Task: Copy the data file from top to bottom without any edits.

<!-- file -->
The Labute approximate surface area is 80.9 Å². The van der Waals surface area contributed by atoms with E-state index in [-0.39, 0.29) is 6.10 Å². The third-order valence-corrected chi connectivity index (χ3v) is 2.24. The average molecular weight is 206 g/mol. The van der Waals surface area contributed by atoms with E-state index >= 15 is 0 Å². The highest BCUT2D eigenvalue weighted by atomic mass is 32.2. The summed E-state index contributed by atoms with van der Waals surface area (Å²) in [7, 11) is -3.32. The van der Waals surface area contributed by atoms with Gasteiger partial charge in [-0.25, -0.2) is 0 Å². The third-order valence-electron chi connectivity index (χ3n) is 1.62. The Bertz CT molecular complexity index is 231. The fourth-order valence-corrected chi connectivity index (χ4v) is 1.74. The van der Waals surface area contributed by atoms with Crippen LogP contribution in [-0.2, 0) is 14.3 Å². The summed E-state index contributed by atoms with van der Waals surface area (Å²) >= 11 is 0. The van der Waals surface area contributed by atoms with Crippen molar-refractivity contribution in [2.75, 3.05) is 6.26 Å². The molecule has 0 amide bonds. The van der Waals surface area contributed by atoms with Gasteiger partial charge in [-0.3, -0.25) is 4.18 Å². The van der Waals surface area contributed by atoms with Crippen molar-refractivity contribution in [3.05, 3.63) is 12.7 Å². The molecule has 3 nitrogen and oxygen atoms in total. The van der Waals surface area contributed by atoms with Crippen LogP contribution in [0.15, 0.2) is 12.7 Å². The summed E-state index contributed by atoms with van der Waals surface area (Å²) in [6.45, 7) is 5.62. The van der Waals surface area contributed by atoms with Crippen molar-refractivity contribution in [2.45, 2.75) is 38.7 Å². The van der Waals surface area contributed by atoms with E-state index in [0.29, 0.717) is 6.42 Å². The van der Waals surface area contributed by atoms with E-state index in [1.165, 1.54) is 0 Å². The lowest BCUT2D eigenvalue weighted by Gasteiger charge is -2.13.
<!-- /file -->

The Labute approximate surface area is 80.9 Å². The van der Waals surface area contributed by atoms with E-state index in [-0.39, 0.29) is 6.10 Å². The third-order valence-corrected chi connectivity index (χ3v) is 2.24. The average molecular weight is 206 g/mol. The van der Waals surface area contributed by atoms with E-state index >= 15 is 0 Å². The highest BCUT2D eigenvalue weighted by atomic mass is 32.2. The summed E-state index contributed by atoms with van der Waals surface area (Å²) in [7, 11) is -3.32. The van der Waals surface area contributed by atoms with Gasteiger partial charge in [-0.25, -0.2) is 0 Å². The third-order valence-electron chi connectivity index (χ3n) is 1.62. The Bertz CT molecular complexity index is 231. The fourth-order valence-corrected chi connectivity index (χ4v) is 1.74. The van der Waals surface area contributed by atoms with Crippen LogP contribution in [-0.2, 0) is 14.3 Å². The summed E-state index contributed by atoms with van der Waals surface area (Å²) >= 11 is 0. The van der Waals surface area contributed by atoms with Crippen molar-refractivity contribution in [2.75, 3.05) is 6.26 Å². The molecule has 0 amide bonds. The van der Waals surface area contributed by atoms with Gasteiger partial charge in [-0.3, -0.25) is 4.18 Å². The van der Waals surface area contributed by atoms with Crippen molar-refractivity contribution in [3.05, 3.63) is 12.7 Å². The molecule has 3 nitrogen and oxygen atoms in total. The van der Waals surface area contributed by atoms with Crippen LogP contribution in [0.15, 0.2) is 12.7 Å². The summed E-state index contributed by atoms with van der Waals surface area (Å²) in [6.45, 7) is 5.62. The van der Waals surface area contributed by atoms with Crippen molar-refractivity contribution in [2.45, 2.75) is 38.7 Å². The van der Waals surface area contributed by atoms with E-state index in [0.29, 0.717) is 6.42 Å². The van der Waals surface area contributed by atoms with E-state index in [1.165, 1.54) is 0 Å². The lowest BCUT2D eigenvalue weighted by Gasteiger charge is -2.13.